Last weekend my husband and I attended his cousin’s wedding. I was looking forward to the event for several reasons. 1) Weddings are a good time to dress up and 2) I really love to dance. It’s a great way to let loose and just enjoy yourself. I KNEW this wedding would be even more special with the dancing portion because the groom is originally from Guatemala and enjoys Latin music.
For me, Latin music is some of the best to dance to. I enjoy going to Zumba for just this reason. (Don’t get me wrong – I love a good slow dance with my hubby too, but Latin music gets your heart rate UP and makes you feel happy!)
Once the music portion began, I was on the dance floor. I rarely took a break. The DJ played a nice mix of slow and fast tunes, not all Latin-based, that kept everyone happy. The older couples slow danced quite a bit and the younger folks got to shake their groove thangs. My husband and I sat out one of the Latin slow dances. Although we had taken dance lessons for our wedding, the floor was filled with couples who knew how to dance a proper Cha Cha and we did not feel adequate.
I watched, fascinated, with each step and was enthralled that each couple didn’t dance the same way. In my mind, the Cha Cha is a series of basic steps (as taught to me), but these couples each had their own version. I loved watching their expertly maneuvered dances, envious of their skills.
During a break, we went out for a few drinks and several of the dancers came out too. I couldn’t help myself.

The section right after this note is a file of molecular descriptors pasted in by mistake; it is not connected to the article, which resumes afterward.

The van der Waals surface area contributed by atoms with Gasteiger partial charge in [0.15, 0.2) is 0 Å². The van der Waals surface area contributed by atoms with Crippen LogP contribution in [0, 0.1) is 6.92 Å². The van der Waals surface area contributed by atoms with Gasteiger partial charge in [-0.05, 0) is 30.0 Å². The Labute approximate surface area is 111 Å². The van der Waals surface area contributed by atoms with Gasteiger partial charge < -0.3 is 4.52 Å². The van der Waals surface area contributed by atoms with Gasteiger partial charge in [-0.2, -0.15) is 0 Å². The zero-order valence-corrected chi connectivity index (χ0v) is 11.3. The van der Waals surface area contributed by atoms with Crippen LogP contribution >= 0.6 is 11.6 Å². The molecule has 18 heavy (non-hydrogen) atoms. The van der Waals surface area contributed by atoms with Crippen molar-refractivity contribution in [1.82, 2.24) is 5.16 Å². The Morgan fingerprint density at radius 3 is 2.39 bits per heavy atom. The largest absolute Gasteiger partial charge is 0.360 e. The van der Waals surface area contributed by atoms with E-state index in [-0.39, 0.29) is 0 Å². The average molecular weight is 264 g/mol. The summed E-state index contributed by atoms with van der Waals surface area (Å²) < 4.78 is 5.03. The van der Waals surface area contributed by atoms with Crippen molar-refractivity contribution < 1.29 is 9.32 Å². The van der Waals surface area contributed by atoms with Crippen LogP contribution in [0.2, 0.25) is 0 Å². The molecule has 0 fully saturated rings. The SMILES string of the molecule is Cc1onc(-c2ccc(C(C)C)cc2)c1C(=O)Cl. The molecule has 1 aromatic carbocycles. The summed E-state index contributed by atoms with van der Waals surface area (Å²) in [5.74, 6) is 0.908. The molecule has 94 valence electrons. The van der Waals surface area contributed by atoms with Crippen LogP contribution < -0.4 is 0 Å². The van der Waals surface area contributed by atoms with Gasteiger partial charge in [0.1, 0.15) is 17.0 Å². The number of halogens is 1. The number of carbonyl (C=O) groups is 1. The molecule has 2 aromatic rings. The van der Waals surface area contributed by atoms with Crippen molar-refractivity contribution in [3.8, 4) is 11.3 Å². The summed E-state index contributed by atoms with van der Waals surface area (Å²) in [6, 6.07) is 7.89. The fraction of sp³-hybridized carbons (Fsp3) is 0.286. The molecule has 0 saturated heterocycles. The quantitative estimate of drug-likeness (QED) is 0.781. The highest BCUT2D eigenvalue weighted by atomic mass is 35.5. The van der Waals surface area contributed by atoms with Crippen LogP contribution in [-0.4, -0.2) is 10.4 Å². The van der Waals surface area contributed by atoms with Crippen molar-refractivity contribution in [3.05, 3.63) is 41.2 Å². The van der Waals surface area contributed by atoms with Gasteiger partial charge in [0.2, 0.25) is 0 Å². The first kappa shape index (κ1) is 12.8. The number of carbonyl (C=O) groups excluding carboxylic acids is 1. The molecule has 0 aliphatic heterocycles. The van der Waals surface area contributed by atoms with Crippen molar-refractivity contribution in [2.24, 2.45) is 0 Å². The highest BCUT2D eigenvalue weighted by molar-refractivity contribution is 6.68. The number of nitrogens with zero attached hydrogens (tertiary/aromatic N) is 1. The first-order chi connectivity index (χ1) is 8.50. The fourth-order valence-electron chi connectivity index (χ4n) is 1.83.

“You guys are great dancers! I just love it!” I exclaimed like a lovesick fanatic.
“Thank you! It is easy. You just have to feel it,” the man said, holding his hand to his heart.
“I do!” I told him back, “but…” I tilted my head at the hubs, “him not so much.”
They laughed and we moved on. I felt good that I had connected with the other family and that I was able to show a level of respect not only for them but for their culture. During the next several songs (which were more upbeat), I danced around the floor trying to emulate their steps. I was especially jealous of the woman wearing very shiny (like diamonds!) 6 inch heels. She danced to a LOT of songs and never took those shoes off. I wish!
As the night wore on, and my feet began to hurt more (even in flats), I took a break to hang out with my husband. When I turned around, two of the groom’s family were extending their hands and pulling my husband and I out to the floor. They separated us and helped show us each a few dance moves. I looked over my partner’s shoulder to see the bride and groom smiling at us – happy for this small blending of families.
“You’re a good student!” my friend (her name is Kelly) told me.
“Well you got the good student,” I said, laughing.
“I figured since you said earlier that you feel it! I chose you!”
We both laughed at that. At the end, I thanked her for her generosity and hugged her. I left the dance floor feeling so thankful for the kindness they extended to us. They could have sat at their table and mocked our lack of hip-swaying moves, but they chose to befriend us and share their love of dancing with us instead. In that moment, I felt the two families coming slightly together.
I couldn’t help but think to myself: “Isn’t that how life should be? Isn’t that how we should always treat one another?”
Maybe it’s time to stop pointing out our differences and shouting about how others don’t know our struggles. We all struggle with something. Let’s squash our insecurities and critical natures and figure out this dance together instead.